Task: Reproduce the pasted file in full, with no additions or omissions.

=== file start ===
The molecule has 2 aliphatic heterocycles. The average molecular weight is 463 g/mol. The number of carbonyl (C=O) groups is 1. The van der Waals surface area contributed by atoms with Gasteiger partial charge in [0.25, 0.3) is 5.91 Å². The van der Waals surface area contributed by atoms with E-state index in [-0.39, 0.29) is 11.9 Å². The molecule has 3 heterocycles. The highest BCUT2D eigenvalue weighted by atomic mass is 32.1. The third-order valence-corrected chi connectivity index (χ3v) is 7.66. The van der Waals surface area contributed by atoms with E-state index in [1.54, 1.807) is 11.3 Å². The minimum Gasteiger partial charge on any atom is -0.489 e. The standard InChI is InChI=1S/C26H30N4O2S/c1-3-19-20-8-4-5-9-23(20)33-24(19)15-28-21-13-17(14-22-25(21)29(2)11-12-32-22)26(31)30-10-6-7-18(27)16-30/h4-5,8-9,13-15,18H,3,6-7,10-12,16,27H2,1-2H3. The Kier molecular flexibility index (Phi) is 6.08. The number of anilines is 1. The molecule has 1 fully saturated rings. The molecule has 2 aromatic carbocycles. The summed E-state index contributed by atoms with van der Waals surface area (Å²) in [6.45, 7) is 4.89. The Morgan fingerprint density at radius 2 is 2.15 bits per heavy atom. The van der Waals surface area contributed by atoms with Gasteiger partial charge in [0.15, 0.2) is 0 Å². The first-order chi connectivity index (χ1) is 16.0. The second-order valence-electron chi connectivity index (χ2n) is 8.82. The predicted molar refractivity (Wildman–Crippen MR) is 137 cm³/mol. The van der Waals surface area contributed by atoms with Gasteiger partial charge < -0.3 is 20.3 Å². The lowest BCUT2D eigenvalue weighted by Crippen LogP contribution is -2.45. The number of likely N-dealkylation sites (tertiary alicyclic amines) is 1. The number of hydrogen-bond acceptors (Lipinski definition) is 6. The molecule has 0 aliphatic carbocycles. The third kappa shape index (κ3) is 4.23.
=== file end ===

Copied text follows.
The molecule has 2 aliphatic heterocycles. The average molecular weight is 463 g/mol. The number of carbonyl (C=O) groups is 1. The van der Waals surface area contributed by atoms with Gasteiger partial charge in [0.25, 0.3) is 5.91 Å². The van der Waals surface area contributed by atoms with E-state index in [-0.39, 0.29) is 11.9 Å². The molecule has 3 heterocycles. The highest BCUT2D eigenvalue weighted by atomic mass is 32.1. The third-order valence-corrected chi connectivity index (χ3v) is 7.66. The van der Waals surface area contributed by atoms with E-state index in [1.54, 1.807) is 11.3 Å². The minimum Gasteiger partial charge on any atom is -0.489 e. The standard InChI is InChI=1S/C26H30N4O2S/c1-3-19-20-8-4-5-9-23(20)33-24(19)15-28-21-13-17(14-22-25(21)29(2)11-12-32-22)26(31)30-10-6-7-18(27)16-30/h4-5,8-9,13-15,18H,3,6-7,10-12,16,27H2,1-2H3. The Kier molecular flexibility index (Phi) is 6.08. The number of anilines is 1. The molecule has 1 fully saturated rings. The molecule has 2 aromatic carbocycles. The summed E-state index contributed by atoms with van der Waals surface area (Å²) in [6.45, 7) is 4.89. The Morgan fingerprint density at radius 2 is 2.15 bits per heavy atom. The van der Waals surface area contributed by atoms with Gasteiger partial charge in [0.15, 0.2) is 0 Å². The first-order chi connectivity index (χ1) is 16.0. The second-order valence-electron chi connectivity index (χ2n) is 8.82. The predicted molar refractivity (Wildman–Crippen MR) is 137 cm³/mol. The van der Waals surface area contributed by atoms with Gasteiger partial charge < -0.3 is 20.3 Å². The lowest BCUT2D eigenvalue weighted by Crippen LogP contribution is -2.45. The number of likely N-dealkylation sites (tertiary alicyclic amines) is 1. The number of hydrogen-bond acceptors (Lipinski definition) is 6. The molecule has 0 aliphatic carbocycles. The third kappa shape index (κ3) is 4.23.